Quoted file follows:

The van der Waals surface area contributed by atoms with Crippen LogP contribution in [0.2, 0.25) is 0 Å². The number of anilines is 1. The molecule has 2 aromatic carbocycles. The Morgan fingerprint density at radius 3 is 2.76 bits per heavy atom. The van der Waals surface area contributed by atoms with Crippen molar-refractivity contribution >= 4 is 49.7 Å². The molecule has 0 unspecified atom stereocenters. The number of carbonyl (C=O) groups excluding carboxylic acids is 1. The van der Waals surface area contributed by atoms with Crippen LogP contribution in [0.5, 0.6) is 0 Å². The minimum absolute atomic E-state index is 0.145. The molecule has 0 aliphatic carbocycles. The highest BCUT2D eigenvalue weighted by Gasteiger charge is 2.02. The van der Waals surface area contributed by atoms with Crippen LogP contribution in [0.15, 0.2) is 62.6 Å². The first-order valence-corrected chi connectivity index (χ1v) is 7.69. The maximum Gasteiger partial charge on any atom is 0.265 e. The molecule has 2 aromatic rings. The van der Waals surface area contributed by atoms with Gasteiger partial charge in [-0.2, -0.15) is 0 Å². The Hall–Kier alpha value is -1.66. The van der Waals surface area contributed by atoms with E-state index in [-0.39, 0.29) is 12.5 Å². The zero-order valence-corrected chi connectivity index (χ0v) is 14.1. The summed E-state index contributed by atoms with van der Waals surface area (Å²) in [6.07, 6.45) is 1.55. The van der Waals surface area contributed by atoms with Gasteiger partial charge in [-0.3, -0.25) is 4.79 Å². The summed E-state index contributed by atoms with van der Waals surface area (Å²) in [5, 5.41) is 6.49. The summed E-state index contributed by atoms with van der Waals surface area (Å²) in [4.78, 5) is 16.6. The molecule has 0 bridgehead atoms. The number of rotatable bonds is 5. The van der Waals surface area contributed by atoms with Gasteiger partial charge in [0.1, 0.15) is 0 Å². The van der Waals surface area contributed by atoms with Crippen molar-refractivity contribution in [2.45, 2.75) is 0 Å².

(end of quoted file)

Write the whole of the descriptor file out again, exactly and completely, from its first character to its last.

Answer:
The van der Waals surface area contributed by atoms with Crippen LogP contribution in [0.2, 0.25) is 0 Å². The number of anilines is 1. The molecule has 2 aromatic carbocycles. The Morgan fingerprint density at radius 3 is 2.76 bits per heavy atom. The van der Waals surface area contributed by atoms with Crippen molar-refractivity contribution >= 4 is 49.7 Å². The molecule has 0 unspecified atom stereocenters. The number of carbonyl (C=O) groups excluding carboxylic acids is 1. The van der Waals surface area contributed by atoms with Crippen LogP contribution in [0.5, 0.6) is 0 Å². The minimum absolute atomic E-state index is 0.145. The molecule has 0 aliphatic carbocycles. The highest BCUT2D eigenvalue weighted by Gasteiger charge is 2.02. The van der Waals surface area contributed by atoms with Crippen LogP contribution in [0.15, 0.2) is 62.6 Å². The first-order valence-corrected chi connectivity index (χ1v) is 7.69. The maximum Gasteiger partial charge on any atom is 0.265 e. The molecule has 2 aromatic rings. The van der Waals surface area contributed by atoms with Gasteiger partial charge in [-0.2, -0.15) is 0 Å². The Hall–Kier alpha value is -1.66. The van der Waals surface area contributed by atoms with E-state index in [-0.39, 0.29) is 12.5 Å². The zero-order valence-corrected chi connectivity index (χ0v) is 14.1. The summed E-state index contributed by atoms with van der Waals surface area (Å²) in [6.07, 6.45) is 1.55. The van der Waals surface area contributed by atoms with Gasteiger partial charge in [-0.3, -0.25) is 4.79 Å². The summed E-state index contributed by atoms with van der Waals surface area (Å²) in [5, 5.41) is 6.49. The summed E-state index contributed by atoms with van der Waals surface area (Å²) in [4.78, 5) is 16.6. The molecule has 0 bridgehead atoms. The number of rotatable bonds is 5. The van der Waals surface area contributed by atoms with Gasteiger partial charge in [0.1, 0.15) is 0 Å². The van der Waals surface area contributed by atoms with Crippen molar-refractivity contribution in [2.45, 2.75) is 0 Å².